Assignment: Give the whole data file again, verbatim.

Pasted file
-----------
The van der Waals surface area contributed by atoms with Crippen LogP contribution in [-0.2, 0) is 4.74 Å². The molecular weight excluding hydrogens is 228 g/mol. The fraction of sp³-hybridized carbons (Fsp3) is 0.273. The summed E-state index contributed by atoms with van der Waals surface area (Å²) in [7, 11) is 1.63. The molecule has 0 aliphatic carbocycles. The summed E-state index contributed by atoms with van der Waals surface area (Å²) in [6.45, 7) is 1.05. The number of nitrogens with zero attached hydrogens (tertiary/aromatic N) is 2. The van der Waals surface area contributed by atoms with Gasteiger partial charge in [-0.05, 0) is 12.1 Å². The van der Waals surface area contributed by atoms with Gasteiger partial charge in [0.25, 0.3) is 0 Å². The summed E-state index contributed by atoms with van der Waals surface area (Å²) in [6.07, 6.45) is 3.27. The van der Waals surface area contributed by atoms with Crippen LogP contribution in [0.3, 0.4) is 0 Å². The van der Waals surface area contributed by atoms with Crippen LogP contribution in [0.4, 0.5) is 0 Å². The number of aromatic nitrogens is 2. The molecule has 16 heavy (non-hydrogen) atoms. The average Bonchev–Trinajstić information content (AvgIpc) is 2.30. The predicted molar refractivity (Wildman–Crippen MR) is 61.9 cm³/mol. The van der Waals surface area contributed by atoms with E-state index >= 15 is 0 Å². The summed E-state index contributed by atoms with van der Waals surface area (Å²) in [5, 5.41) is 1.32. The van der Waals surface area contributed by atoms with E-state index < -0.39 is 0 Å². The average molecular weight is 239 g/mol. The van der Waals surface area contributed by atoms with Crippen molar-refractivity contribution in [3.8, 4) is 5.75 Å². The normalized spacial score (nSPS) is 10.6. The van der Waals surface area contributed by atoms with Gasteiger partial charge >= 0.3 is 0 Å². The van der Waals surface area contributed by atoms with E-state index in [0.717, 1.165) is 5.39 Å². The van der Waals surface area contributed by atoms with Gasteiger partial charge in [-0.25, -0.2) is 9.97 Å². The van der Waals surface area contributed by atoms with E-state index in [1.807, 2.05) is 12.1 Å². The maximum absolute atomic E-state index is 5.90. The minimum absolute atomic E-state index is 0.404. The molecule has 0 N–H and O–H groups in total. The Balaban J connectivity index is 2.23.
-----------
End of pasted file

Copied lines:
The van der Waals surface area contributed by atoms with Crippen LogP contribution in [-0.2, 0) is 4.74 Å². The molecular weight excluding hydrogens is 228 g/mol. The fraction of sp³-hybridized carbons (Fsp3) is 0.273. The summed E-state index contributed by atoms with van der Waals surface area (Å²) in [7, 11) is 1.63. The molecule has 0 aliphatic carbocycles. The summed E-state index contributed by atoms with van der Waals surface area (Å²) in [6.45, 7) is 1.05. The number of nitrogens with zero attached hydrogens (tertiary/aromatic N) is 2. The van der Waals surface area contributed by atoms with Gasteiger partial charge in [-0.05, 0) is 12.1 Å². The van der Waals surface area contributed by atoms with Gasteiger partial charge in [0.25, 0.3) is 0 Å². The summed E-state index contributed by atoms with van der Waals surface area (Å²) in [6.07, 6.45) is 3.27. The van der Waals surface area contributed by atoms with Crippen LogP contribution in [0.3, 0.4) is 0 Å². The van der Waals surface area contributed by atoms with Crippen LogP contribution in [0.4, 0.5) is 0 Å². The number of aromatic nitrogens is 2. The molecule has 16 heavy (non-hydrogen) atoms. The average Bonchev–Trinajstić information content (AvgIpc) is 2.30. The predicted molar refractivity (Wildman–Crippen MR) is 61.9 cm³/mol. The van der Waals surface area contributed by atoms with E-state index >= 15 is 0 Å². The summed E-state index contributed by atoms with van der Waals surface area (Å²) in [5, 5.41) is 1.32. The van der Waals surface area contributed by atoms with E-state index < -0.39 is 0 Å². The average molecular weight is 239 g/mol. The van der Waals surface area contributed by atoms with Crippen molar-refractivity contribution in [3.8, 4) is 5.75 Å². The normalized spacial score (nSPS) is 10.6. The van der Waals surface area contributed by atoms with Gasteiger partial charge >= 0.3 is 0 Å². The van der Waals surface area contributed by atoms with E-state index in [0.717, 1.165) is 5.39 Å². The van der Waals surface area contributed by atoms with Gasteiger partial charge in [-0.25, -0.2) is 9.97 Å². The van der Waals surface area contributed by atoms with E-state index in [1.807, 2.05) is 12.1 Å². The maximum absolute atomic E-state index is 5.90. The minimum absolute atomic E-state index is 0.404. The molecule has 0 N–H and O–H groups in total. The Balaban J connectivity index is 2.23.